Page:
PowerShell Progress Notifications that work in Visual Studio Code on Window 10

Earlier this year I made the switch from PowerShell ISE to Visual Studio Code (VSCode) and everything has been going just swimmingly. Well, until I was modifying some old scripts that perform some long running processes and I’d previously added Write-Progress statements in them to provide feedback as to how the script was going. Long story short, Write-Progress doesn’t work in VSCode. I’m definitely not the first to notice this as there is an open issue on Github for it, but seeing as its been open for 2 1/2 years I figured it probably wasn’t going to be resolved soon.

So I went looking for alternatives. I’ve found two that I’m happy with and will be using moving forward. One is a text-based console output progress bar and the other uses Windows 10/Windows Server Notification Centre. This post explores both and how I’m using them.


psInlineProgress is authored by Øyvind Kallstad and has been around for a few years now, so does require a small tweak to get it to work with VSCode. Nothing major, just a change for the Console (details further below). The progress bar itself is similar to the Write-Progress one in PowerShell. Here is an example;

inLineProgress Bar Notification
inLineProgress Bar Notification

You can get it from here if you need a manual install, otherwise it’s quick to install via Install-Module

Install-Module -Name psInlineProgress

To allow the progress bar to display in VSCode update the psInlineProgress.psd1 file to change Line 36 as shown below. You should be able to find it in C:\Program Files\WindowsPowerShell\Modules\psInlineProgress\1.1

#PowerShellHostName = 'ConsoleHost'
PowerShellHostName = 'Visual Studio Code Host'

Outputting to psInlineProgress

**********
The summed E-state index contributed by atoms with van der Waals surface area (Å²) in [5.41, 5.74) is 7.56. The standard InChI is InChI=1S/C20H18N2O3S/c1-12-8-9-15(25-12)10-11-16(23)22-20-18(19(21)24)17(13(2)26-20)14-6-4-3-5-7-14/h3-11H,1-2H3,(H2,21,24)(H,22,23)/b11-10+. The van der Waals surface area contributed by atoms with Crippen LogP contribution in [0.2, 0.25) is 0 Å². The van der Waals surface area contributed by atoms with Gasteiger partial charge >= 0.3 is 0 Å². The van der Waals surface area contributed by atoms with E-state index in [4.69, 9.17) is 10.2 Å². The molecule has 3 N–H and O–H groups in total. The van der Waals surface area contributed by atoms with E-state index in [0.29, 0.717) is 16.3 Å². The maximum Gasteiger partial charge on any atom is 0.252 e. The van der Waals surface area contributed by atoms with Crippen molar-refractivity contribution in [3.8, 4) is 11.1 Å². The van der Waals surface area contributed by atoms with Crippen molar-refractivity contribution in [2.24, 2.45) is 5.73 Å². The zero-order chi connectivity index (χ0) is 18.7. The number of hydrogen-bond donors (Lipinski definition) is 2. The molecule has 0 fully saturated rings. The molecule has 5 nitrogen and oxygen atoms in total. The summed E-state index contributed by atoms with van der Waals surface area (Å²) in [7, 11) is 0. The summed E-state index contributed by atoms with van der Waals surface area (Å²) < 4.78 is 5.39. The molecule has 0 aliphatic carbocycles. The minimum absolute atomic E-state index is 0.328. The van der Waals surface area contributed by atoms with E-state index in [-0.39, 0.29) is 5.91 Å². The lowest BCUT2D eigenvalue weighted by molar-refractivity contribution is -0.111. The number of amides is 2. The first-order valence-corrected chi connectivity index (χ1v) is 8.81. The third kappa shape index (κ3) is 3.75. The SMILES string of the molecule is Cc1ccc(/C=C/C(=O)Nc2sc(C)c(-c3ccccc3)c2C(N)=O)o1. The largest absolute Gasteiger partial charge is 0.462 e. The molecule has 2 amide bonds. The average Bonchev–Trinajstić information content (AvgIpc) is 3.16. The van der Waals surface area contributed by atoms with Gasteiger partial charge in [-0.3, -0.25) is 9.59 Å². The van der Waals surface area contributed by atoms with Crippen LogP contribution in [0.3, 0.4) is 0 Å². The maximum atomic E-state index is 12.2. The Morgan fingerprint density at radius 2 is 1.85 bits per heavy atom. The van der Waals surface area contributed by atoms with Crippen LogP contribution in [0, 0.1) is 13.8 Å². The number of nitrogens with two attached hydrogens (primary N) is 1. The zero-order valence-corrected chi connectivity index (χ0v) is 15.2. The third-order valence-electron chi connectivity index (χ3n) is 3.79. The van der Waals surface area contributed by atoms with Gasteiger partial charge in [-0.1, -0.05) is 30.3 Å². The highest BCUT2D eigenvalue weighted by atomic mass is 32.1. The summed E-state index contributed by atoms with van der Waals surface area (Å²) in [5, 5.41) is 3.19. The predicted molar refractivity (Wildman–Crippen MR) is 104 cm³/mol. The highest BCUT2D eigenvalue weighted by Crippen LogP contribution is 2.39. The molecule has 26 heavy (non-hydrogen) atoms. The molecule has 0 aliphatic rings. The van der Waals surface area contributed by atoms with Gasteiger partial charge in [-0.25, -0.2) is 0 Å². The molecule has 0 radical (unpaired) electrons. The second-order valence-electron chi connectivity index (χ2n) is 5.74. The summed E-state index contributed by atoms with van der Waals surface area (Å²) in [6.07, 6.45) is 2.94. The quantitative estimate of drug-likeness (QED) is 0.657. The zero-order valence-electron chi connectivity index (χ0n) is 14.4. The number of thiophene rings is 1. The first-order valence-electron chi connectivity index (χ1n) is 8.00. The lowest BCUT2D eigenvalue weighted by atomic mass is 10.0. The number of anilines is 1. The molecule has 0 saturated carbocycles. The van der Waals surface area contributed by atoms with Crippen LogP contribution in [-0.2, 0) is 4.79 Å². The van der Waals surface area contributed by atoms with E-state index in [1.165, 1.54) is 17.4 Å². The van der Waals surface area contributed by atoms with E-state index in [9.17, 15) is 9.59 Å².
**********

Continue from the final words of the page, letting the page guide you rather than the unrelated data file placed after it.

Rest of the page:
Updating the psInlineProgress bar is simply a case of giving the Progress Bar the dialog text you want displayed, in percent the progress, the progressed and un-progressed characters. In my example above I’m using the < symbol for the progress position, for the un-progressed and . for the progressed.  Sort of like a Pac-Man consuming dashes and outputting periods.

The PowerShell line looks like this, where $percentComplete is an integer between 0 and 100. E.g

Write-InlineProgress -Activity "Getting User Object $($obj.displayName)" -PercentComplete $percentComplete -ProgressCharacter '<' -ProgressFillCharacter '.' -ProgressFill '-'

Burnt Toast

Burnt Toast is a newer module writen by Josh King that takes advantage of new features in Windows 10. The progress notification isn’t a progress bar, but a Toast Notification via the Notification Centre. Here is an example;

Burnt Toast PowerShell Notification
Burnt Toast PowerShell Notification

You can get it from here if you need a manual install, otherwise it’s quick to install via Install-Module

Install-Module -Name BurntToast

Outputting to Burnt Toast

Updating Burnt Toast is similar to inlineProgress whereby you pass dialog text you want displayed, the progress completed as a fraction between 0 and 1, and a graphic. E.g

$ProgressBar = New-BTProgressBar -Status 'Getting User Objects' -Value $progressDisplay
New-BurntToastNotification –Text ‘IdentityNow Source Import’ -ProgressBar $ProgressBar -Silent –UniqueIdentifier 'Get Users' -AppLogo "C:\Users\DarrenJRobinson\Images\sailpoint.png"

As Burned Toast is a Windows Notification, after the toast notification disappears it can still be found in the Notification Centre.

Windows Notification Centre - Burned Toast
Windows Notification Centre – Burned Toast

Other Burnt Toast Features

Burnt Toast can do much more, such as Alarms, Sounds and Reminders. See examples for those and more on Github here.

Working Example

Here is a working sample from a project where I’m processing thousands of identities. The $idnObjects is a PowerShell Object Collection of all the identities.

The following script snippet comes from the processing loop that processes the identities. $i is incremented on each loop (e.g $i++) and then used to calculate the percentage and fraction completed.

psInlineProgress and Burnt Toast are only updated each whole % of progress (that is calculated in line 9).

The output in VSCode therefore looks like the following. In reality you’d only have one or the other depending on what you were looking to achieve. I’ve done both together to show a side by side comparison.

Toast and Progress Bar.PNG


Goodbye Write-Progress and Hello Burnt Toast and psInlineProgress